Muslims who hear the gospel from native Christian workers count a great cost before deciding to accept Him – their safety, health and ability to make a living are at risk in the face of opposition from family and neighbors. Already facing severe difficulties from an economy ravaged by war, they risk losing the social net that keeps them alive.
People attending Christmas celebrations in Iraq are open to receiving Bibles and the gospel. At one meeting last year, an Iranian girl from a refugee family who asked for a children’s Bible later raised her hand for prayer to receive Christ. Workers invite children to Christmas parties in villages and camps, where the children receive gifts and hear the gospel, as do their parents.
A father of three young children was pleased when they became involved in a native Christian ministry’s youth program, and when he was laid off from one of two jobs he had taken to support his family, a native Christian worker offered to pray for him.
When native Christian workers collected a church offering to bring to a needy family, upon arrival they were surprised to hear the daughter tell them she knew they were coming from Jesus. She told them that two nights prior she had dreamt of being in a beautiful garden where Jesus told her He would send her help.
Native Christian workers are seeing the Lord do amazing things. After much prayer and outreach, workers began a fellowship of Iranian refugees in one town, and in another city, a new home fellowship has begun as 12 people recently put their faith in Christ. Each week after Sunday worship, workers and church members travel to two cities more than 80 miles away to share the gospel and lead services.
Native Christian workers have continued to faithfully bring word of the kingdom of God to the lost, with more than 600 people hearing the gospel over six months. Among the means of creating opportunities to share Christ were visits to Holocaust survivor groups and a weekly children’s Bible club, resulting in kids’ parents or grandparents attending worship services.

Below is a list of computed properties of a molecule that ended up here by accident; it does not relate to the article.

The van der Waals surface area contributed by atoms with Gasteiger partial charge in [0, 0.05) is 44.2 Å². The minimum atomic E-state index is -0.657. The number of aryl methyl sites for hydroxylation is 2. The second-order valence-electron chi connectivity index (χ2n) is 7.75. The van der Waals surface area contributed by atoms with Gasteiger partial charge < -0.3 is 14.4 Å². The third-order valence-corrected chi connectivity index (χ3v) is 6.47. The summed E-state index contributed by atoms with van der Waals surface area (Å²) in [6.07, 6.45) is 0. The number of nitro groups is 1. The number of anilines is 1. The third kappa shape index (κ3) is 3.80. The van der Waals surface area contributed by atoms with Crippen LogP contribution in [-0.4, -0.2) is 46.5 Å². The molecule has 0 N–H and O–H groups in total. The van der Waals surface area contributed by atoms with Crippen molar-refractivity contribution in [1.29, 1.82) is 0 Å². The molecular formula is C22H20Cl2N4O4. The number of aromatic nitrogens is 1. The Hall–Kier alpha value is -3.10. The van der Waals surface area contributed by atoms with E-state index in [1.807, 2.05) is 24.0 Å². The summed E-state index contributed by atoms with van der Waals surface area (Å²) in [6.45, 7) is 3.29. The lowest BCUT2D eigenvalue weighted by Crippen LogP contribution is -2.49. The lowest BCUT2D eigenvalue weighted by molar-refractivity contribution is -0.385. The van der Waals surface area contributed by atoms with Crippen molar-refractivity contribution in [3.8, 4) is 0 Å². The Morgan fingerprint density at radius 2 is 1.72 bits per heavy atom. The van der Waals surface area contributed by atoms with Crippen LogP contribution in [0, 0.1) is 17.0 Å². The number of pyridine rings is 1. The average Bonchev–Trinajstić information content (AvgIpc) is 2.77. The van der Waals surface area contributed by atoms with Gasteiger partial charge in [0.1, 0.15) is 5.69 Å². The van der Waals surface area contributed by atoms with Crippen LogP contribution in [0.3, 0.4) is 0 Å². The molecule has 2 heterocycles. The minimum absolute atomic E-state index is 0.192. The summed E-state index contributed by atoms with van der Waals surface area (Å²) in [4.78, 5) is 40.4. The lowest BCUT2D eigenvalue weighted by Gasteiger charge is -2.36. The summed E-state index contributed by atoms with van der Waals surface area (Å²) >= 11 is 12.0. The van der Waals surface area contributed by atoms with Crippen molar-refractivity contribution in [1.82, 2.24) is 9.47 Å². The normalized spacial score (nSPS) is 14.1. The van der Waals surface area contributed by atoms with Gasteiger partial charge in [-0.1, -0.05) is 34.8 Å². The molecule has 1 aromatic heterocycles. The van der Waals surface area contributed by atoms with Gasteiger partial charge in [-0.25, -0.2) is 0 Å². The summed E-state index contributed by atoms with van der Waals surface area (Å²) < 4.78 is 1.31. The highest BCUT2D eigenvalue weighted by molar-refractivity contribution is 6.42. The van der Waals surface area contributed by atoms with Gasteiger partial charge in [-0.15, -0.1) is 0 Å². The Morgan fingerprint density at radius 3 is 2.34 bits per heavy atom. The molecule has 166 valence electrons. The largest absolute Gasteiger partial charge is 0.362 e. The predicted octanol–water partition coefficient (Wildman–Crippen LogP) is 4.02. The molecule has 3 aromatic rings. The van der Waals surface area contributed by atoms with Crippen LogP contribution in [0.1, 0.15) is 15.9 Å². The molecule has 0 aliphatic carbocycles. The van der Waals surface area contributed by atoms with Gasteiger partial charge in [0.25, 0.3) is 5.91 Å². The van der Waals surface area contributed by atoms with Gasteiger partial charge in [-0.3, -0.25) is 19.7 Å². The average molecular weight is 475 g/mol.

A Syrian refugee mother in Jordan had no money to treat debilitating illness, much less her children’s schooling, and they asked her why they couldn’t learn to read and write like other kids. Bombings had driven the family of nine from Syria, but not before dust and other pollutants of war had exacerbated her asthma.
“My condition continued to worsen as I suffered severe chest pains and struggled to breathe,” Rojda* said.
Her face riddled with anxiety, a Muslim woman told members of a Bible study group in Syria that her son had a high fever, and that she could not afford any medical care. She had heard that the Christians prayed, and she asked if they would pray for her son. “You know that we pray to Jesus, right?” the group leader said.
In evangelism training for Christians who were raised as Muslims, new believers from every province enjoyed fellowship as they learned how to share the Bible with Muslims. Native ministry workers also taught them ways for Christians of Muslim upbringing to meet the dangers of living in Islamic society in a way pleasing to the Lord.
In a country in economic shambles from war, workers providing aid and emotional support have many opportunities to share Christ. A Muslim woman who regularly visited a home fellowship often disturbed services, but then one evening she admitted she was in spiritual bondage and needed prayer.